George E. Smith
Physicists George Smith and Willard Boyle invented the charge-coupled device (CCD) while working at Bell Labs in 1969. Smith, working to improve video telephone technology, and Boyle, charged with creating a new semiconductor memory chip for computers, sketched out the basic CCD in an hour or so. In less than a week, they had a working prototype.
The CCD is a silicon-based integrated circuit that converts light energy into an electronic charge. While not successful as a memory device, the CCD was key to dramatic advances in digital imaging technology. CCDs provide video imaging devices with a wide range of applications, including broadcasting, digital cameras, endoscopy, desktop videoconferencing, fax machines, and bar code readers. The CCD's sensitivity enables astronomers to study objects thousands of times fainter than they could with photographic plates.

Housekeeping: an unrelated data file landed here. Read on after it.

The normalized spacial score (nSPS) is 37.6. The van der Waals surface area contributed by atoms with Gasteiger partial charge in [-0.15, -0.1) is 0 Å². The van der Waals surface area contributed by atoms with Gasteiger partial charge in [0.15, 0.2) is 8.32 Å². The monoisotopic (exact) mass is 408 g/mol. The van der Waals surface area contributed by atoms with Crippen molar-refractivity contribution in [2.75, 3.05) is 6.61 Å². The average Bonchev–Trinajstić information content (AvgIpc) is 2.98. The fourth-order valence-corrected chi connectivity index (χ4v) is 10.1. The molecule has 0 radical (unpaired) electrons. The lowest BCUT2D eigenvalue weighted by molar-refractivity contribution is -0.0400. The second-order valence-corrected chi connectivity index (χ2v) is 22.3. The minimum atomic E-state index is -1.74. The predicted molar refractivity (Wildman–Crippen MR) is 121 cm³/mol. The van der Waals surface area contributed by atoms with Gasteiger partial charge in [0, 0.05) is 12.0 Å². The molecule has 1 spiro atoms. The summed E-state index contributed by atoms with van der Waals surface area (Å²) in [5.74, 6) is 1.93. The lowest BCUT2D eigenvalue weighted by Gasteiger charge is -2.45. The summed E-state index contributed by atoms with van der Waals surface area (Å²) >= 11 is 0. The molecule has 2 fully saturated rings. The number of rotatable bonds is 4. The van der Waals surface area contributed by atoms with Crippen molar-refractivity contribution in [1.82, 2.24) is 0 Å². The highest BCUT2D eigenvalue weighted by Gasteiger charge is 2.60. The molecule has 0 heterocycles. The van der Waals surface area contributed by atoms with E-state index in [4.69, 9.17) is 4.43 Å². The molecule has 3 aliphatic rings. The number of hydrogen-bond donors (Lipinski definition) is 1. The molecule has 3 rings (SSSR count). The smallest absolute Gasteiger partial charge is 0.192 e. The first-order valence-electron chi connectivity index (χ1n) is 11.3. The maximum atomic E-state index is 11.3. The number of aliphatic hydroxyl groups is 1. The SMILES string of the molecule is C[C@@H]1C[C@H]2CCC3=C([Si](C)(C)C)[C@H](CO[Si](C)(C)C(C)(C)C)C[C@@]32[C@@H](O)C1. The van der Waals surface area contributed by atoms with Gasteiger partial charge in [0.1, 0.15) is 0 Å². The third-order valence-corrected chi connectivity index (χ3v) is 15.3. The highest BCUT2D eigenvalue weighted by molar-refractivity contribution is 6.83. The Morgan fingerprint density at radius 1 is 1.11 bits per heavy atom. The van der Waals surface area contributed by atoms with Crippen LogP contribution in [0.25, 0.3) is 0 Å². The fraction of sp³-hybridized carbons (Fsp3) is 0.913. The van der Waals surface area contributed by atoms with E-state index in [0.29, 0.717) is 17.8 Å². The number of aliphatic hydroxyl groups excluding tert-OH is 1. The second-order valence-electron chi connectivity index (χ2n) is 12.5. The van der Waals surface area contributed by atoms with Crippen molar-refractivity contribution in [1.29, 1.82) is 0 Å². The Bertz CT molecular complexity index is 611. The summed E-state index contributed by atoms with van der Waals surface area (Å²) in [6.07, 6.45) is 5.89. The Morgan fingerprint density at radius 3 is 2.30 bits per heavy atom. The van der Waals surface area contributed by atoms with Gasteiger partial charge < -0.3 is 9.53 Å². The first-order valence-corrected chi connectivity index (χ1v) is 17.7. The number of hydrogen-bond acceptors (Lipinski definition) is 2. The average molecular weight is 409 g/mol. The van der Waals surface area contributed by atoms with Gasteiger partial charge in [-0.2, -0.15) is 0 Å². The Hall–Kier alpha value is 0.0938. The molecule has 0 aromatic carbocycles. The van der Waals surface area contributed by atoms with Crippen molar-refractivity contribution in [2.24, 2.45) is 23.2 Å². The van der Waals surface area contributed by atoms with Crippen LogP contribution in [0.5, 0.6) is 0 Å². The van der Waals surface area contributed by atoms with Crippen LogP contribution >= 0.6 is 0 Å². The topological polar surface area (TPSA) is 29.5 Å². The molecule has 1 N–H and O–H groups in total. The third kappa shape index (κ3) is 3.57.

Smith was born in White Plains, New York, attaining his B.S. at the University of Pennsylvania in 1955 and his Ph.D. from the University of Chicago in 1959. He joined Bell Labs in 1959, retiring in 1986. He holds 30 patents and was awarded the IEEE Morris Liebman Award in 1974 for his work on the CCD. In 2009, Smith and Willard Boyle were awarded the Nobel Prize in Physics.